In both Iraq and Syria, IS has now consolidated control over a number of important resources, thereby shoring up its power. “Al Qaeda was just about fighting,” and depended a lot on outside funding, says Nabeel Khoury, senior fellow at the Chicago Council on Global Affairs and a longtime US diplomat in the Middle East. The difference with IS is that “they have … set up an Islamic State. Osama bin Laden had that as a distant goal but he never felt that they were ready to do that.”
IS currently controls five oil fields in Iraq, much of the oil and gas resources in Syria, and Iraq’s largest oil refinery. In July, the group began selling crude to Turkish traders.
As for fighting power, IS strategy is “beyond car bombs,” says Khoury. The capture of military bases has left them in better military stead than any other regional extremist group before them. The Wall Street Journal reports that IS has around 30 US-made M1 Abrams tanks and howitzers, as well as some armored Humvees and mine-resistant personnel carriers confiscated from the Iraqi army — this in addition to Russian-made weapons capable of shooting down helicopters and transport planes.
On Aug. 3 IS took control of the electricity-generating Mosul dam, raising fears that they could flood major cities in Iraq or cut off water to communities. Iraqi and Kurdish forces retook the dam on Aug. 17, with the help of US airstrikes against IS.
IS also now controls 40 percent of Iraq’s wheat. Reuters reports the group is taking wheat from government silos and selling it in local markets, thereby not only controlling a large proportion of food production but generating income in the process.
And unlike Al Qaeda, which alienated the Sunni tribes and so had little on-the-ground support, IS has actively sought their buy-in, even in some cases intermarrying with them.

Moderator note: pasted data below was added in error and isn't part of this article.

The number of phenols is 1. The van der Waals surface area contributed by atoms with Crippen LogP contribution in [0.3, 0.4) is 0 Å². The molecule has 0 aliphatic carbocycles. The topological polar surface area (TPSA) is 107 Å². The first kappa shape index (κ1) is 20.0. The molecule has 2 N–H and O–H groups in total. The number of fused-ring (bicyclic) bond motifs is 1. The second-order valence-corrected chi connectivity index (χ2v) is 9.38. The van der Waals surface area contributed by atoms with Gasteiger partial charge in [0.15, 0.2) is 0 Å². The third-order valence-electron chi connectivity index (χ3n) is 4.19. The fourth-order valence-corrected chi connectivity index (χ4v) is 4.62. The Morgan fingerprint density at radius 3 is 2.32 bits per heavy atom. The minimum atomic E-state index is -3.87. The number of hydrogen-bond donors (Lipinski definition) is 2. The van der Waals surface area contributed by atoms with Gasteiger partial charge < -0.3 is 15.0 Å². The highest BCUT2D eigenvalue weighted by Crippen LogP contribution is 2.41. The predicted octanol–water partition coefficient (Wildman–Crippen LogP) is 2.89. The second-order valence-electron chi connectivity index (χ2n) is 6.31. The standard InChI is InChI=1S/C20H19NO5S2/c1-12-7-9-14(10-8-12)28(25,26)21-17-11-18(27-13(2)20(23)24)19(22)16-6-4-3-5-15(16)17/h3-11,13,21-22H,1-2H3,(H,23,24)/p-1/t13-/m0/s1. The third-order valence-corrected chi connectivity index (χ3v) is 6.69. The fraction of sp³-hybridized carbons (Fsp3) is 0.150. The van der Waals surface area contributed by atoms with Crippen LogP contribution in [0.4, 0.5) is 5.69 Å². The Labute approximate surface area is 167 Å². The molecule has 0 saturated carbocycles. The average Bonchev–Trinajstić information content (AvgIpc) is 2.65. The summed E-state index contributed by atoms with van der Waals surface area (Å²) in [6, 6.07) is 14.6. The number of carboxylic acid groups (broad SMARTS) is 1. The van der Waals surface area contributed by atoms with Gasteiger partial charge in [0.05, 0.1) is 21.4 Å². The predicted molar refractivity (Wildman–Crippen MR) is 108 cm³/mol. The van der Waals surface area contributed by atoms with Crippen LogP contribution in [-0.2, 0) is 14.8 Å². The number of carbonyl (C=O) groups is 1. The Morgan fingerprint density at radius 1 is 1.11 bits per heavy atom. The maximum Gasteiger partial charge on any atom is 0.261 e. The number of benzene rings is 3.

When it comes to other Islamist groups in the region, however, IS doesn’t have many friends. It has called Hamas and the Muslim Brotherhood “unbelievers” because they participate in democratic governments. It despises Hezbollah, the Lebanese militant and political group, because it is Shia. And while it is ideologically aligned with Al Qaeda, the two groups formalized their split when Al Qaeda leader Ayman el-Zawahiri denounced IS in February.
IS’ inability to cultivate even one regional ally has left it in a vulnerable position. Beyond some support in the southern Ma’an province of Jordan and marginal clerics in Saudi Arabia, Yemen and Iraq, it has no significant support from other groups. “They are not only overextended, but their brutality and threatening presence toward all state and non-state actors in the region make their survival fundamentals weak. They are geographically encircled and vulnerable to air power. At some point, there will be internal pushback from the local population. It’s been a great ride, but it’s one that isn’t self-sustaining,” says Ramzy Mardini, non-resident fellow at the Rafik Hariri Center for the Middle East at the Atlantic Council.